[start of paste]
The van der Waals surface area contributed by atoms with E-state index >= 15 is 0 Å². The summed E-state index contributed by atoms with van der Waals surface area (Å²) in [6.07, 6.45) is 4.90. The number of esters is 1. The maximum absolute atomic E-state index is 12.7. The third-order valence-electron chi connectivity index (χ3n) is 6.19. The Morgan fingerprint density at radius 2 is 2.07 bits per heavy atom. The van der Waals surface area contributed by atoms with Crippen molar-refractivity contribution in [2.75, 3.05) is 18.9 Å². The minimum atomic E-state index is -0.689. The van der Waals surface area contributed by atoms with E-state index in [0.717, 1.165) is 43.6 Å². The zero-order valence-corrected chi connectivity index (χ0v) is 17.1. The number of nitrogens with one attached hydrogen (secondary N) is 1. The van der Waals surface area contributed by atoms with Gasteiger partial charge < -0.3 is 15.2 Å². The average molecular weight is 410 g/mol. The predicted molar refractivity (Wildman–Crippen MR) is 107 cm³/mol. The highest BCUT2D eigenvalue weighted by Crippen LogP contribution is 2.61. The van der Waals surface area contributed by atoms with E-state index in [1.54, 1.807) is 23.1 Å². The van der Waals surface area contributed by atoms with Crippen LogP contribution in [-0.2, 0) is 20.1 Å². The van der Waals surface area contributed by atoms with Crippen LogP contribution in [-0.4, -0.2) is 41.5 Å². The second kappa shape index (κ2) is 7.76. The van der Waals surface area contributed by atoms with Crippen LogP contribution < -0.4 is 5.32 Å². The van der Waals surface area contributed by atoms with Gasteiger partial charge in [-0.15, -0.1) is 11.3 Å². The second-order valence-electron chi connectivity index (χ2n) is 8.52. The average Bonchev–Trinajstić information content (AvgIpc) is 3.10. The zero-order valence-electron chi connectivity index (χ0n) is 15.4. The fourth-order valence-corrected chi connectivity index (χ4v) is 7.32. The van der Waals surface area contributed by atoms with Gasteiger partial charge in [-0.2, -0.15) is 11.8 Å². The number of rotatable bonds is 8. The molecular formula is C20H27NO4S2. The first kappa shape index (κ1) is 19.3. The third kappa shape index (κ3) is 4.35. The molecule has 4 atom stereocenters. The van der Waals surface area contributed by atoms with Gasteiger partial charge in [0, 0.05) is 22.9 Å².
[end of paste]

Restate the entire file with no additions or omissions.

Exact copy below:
The van der Waals surface area contributed by atoms with E-state index >= 15 is 0 Å². The summed E-state index contributed by atoms with van der Waals surface area (Å²) in [6.07, 6.45) is 4.90. The number of esters is 1. The maximum absolute atomic E-state index is 12.7. The third-order valence-electron chi connectivity index (χ3n) is 6.19. The Morgan fingerprint density at radius 2 is 2.07 bits per heavy atom. The van der Waals surface area contributed by atoms with Crippen molar-refractivity contribution in [2.75, 3.05) is 18.9 Å². The minimum atomic E-state index is -0.689. The van der Waals surface area contributed by atoms with E-state index in [0.717, 1.165) is 43.6 Å². The zero-order valence-corrected chi connectivity index (χ0v) is 17.1. The number of nitrogens with one attached hydrogen (secondary N) is 1. The van der Waals surface area contributed by atoms with Gasteiger partial charge < -0.3 is 15.2 Å². The average molecular weight is 410 g/mol. The predicted molar refractivity (Wildman–Crippen MR) is 107 cm³/mol. The highest BCUT2D eigenvalue weighted by Crippen LogP contribution is 2.61. The van der Waals surface area contributed by atoms with E-state index in [1.54, 1.807) is 23.1 Å². The van der Waals surface area contributed by atoms with Crippen LogP contribution in [-0.2, 0) is 20.1 Å². The van der Waals surface area contributed by atoms with Crippen LogP contribution in [-0.4, -0.2) is 41.5 Å². The second kappa shape index (κ2) is 7.76. The van der Waals surface area contributed by atoms with Crippen LogP contribution < -0.4 is 5.32 Å². The van der Waals surface area contributed by atoms with Gasteiger partial charge in [-0.15, -0.1) is 11.3 Å². The second-order valence-electron chi connectivity index (χ2n) is 8.52. The average Bonchev–Trinajstić information content (AvgIpc) is 3.10. The zero-order valence-electron chi connectivity index (χ0n) is 15.4. The fourth-order valence-corrected chi connectivity index (χ4v) is 7.32. The van der Waals surface area contributed by atoms with Gasteiger partial charge in [-0.2, -0.15) is 11.8 Å². The number of rotatable bonds is 8. The molecular formula is C20H27NO4S2. The first kappa shape index (κ1) is 19.3. The third kappa shape index (κ3) is 4.35. The molecule has 4 atom stereocenters. The van der Waals surface area contributed by atoms with Gasteiger partial charge in [0, 0.05) is 22.9 Å².